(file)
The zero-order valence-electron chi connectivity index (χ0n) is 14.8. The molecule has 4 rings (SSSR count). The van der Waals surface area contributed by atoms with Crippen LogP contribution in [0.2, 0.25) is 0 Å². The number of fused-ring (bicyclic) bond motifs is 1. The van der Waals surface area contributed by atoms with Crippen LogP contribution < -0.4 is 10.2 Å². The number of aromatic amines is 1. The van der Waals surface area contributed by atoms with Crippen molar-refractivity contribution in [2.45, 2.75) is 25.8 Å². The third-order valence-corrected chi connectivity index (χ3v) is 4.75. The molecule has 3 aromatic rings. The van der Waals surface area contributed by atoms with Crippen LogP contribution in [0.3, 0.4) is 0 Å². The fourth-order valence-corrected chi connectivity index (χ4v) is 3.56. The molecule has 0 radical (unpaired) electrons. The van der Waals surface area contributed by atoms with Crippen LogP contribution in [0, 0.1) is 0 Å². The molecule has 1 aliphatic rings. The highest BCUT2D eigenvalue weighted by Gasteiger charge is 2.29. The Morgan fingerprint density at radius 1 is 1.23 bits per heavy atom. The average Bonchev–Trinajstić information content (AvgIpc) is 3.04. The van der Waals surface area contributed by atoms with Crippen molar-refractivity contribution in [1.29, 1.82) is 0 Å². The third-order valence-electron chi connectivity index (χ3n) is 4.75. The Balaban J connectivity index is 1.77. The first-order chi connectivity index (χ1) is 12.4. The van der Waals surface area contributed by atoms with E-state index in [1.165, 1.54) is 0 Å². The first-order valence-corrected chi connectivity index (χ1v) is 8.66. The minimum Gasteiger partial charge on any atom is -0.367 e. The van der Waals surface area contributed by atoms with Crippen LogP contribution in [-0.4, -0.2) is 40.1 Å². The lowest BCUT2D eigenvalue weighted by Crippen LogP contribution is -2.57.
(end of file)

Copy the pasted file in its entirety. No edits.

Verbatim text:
The zero-order valence-electron chi connectivity index (χ0n) is 14.8. The molecule has 4 rings (SSSR count). The van der Waals surface area contributed by atoms with Crippen LogP contribution in [0.2, 0.25) is 0 Å². The number of fused-ring (bicyclic) bond motifs is 1. The van der Waals surface area contributed by atoms with Crippen LogP contribution < -0.4 is 10.2 Å². The number of aromatic amines is 1. The van der Waals surface area contributed by atoms with Crippen molar-refractivity contribution in [2.45, 2.75) is 25.8 Å². The third-order valence-corrected chi connectivity index (χ3v) is 4.75. The molecule has 3 aromatic rings. The van der Waals surface area contributed by atoms with Crippen LogP contribution in [0.3, 0.4) is 0 Å². The fourth-order valence-corrected chi connectivity index (χ4v) is 3.56. The molecule has 0 radical (unpaired) electrons. The van der Waals surface area contributed by atoms with Crippen LogP contribution in [0, 0.1) is 0 Å². The molecule has 1 aliphatic rings. The highest BCUT2D eigenvalue weighted by Gasteiger charge is 2.29. The Morgan fingerprint density at radius 1 is 1.23 bits per heavy atom. The average Bonchev–Trinajstić information content (AvgIpc) is 3.04. The van der Waals surface area contributed by atoms with Crippen molar-refractivity contribution in [1.29, 1.82) is 0 Å². The third-order valence-electron chi connectivity index (χ3n) is 4.75. The Balaban J connectivity index is 1.77. The first-order chi connectivity index (χ1) is 12.4. The van der Waals surface area contributed by atoms with E-state index in [1.165, 1.54) is 0 Å². The first-order valence-corrected chi connectivity index (χ1v) is 8.66. The minimum Gasteiger partial charge on any atom is -0.367 e. The van der Waals surface area contributed by atoms with Crippen LogP contribution in [-0.4, -0.2) is 40.1 Å². The lowest BCUT2D eigenvalue weighted by Crippen LogP contribution is -2.57.